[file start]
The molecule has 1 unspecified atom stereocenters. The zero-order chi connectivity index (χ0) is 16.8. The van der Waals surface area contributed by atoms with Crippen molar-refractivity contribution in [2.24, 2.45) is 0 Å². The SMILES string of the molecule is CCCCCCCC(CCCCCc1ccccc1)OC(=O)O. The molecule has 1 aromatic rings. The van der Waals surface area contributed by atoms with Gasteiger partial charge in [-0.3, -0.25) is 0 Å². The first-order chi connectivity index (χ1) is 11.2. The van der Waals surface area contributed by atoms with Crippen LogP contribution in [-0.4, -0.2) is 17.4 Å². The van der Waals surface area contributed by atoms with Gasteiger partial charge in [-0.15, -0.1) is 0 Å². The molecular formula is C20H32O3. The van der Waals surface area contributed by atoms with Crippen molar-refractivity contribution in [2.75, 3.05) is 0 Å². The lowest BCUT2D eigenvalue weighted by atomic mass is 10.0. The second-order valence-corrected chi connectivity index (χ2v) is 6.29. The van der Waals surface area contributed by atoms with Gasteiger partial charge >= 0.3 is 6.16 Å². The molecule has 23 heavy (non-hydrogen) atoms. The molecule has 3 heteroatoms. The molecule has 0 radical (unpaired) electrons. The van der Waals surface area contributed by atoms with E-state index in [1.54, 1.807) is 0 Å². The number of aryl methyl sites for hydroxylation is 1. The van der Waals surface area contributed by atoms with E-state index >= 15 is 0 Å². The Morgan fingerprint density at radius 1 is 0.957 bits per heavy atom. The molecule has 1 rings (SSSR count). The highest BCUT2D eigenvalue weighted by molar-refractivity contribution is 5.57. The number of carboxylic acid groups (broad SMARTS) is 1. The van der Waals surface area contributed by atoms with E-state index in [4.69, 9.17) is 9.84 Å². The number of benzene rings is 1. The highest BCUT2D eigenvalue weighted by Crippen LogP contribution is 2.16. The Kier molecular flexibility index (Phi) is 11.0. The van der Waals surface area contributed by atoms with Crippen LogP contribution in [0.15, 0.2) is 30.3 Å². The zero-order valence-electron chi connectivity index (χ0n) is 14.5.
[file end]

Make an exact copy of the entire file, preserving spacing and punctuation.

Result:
The molecule has 1 unspecified atom stereocenters. The zero-order chi connectivity index (χ0) is 16.8. The van der Waals surface area contributed by atoms with Crippen molar-refractivity contribution in [2.24, 2.45) is 0 Å². The SMILES string of the molecule is CCCCCCCC(CCCCCc1ccccc1)OC(=O)O. The molecule has 1 aromatic rings. The van der Waals surface area contributed by atoms with Gasteiger partial charge in [-0.3, -0.25) is 0 Å². The first-order chi connectivity index (χ1) is 11.2. The van der Waals surface area contributed by atoms with Crippen LogP contribution in [-0.4, -0.2) is 17.4 Å². The van der Waals surface area contributed by atoms with Gasteiger partial charge in [-0.15, -0.1) is 0 Å². The molecular formula is C20H32O3. The van der Waals surface area contributed by atoms with Crippen molar-refractivity contribution in [2.75, 3.05) is 0 Å². The lowest BCUT2D eigenvalue weighted by atomic mass is 10.0. The second-order valence-corrected chi connectivity index (χ2v) is 6.29. The van der Waals surface area contributed by atoms with Gasteiger partial charge >= 0.3 is 6.16 Å². The molecule has 23 heavy (non-hydrogen) atoms. The molecule has 3 heteroatoms. The molecule has 0 radical (unpaired) electrons. The van der Waals surface area contributed by atoms with E-state index in [1.54, 1.807) is 0 Å². The number of aryl methyl sites for hydroxylation is 1. The van der Waals surface area contributed by atoms with E-state index >= 15 is 0 Å². The Morgan fingerprint density at radius 1 is 0.957 bits per heavy atom. The molecule has 1 rings (SSSR count). The highest BCUT2D eigenvalue weighted by molar-refractivity contribution is 5.57. The number of carboxylic acid groups (broad SMARTS) is 1. The van der Waals surface area contributed by atoms with E-state index in [4.69, 9.17) is 9.84 Å². The number of benzene rings is 1. The highest BCUT2D eigenvalue weighted by Crippen LogP contribution is 2.16. The Kier molecular flexibility index (Phi) is 11.0. The van der Waals surface area contributed by atoms with Crippen LogP contribution in [0.15, 0.2) is 30.3 Å². The zero-order valence-electron chi connectivity index (χ0n) is 14.5.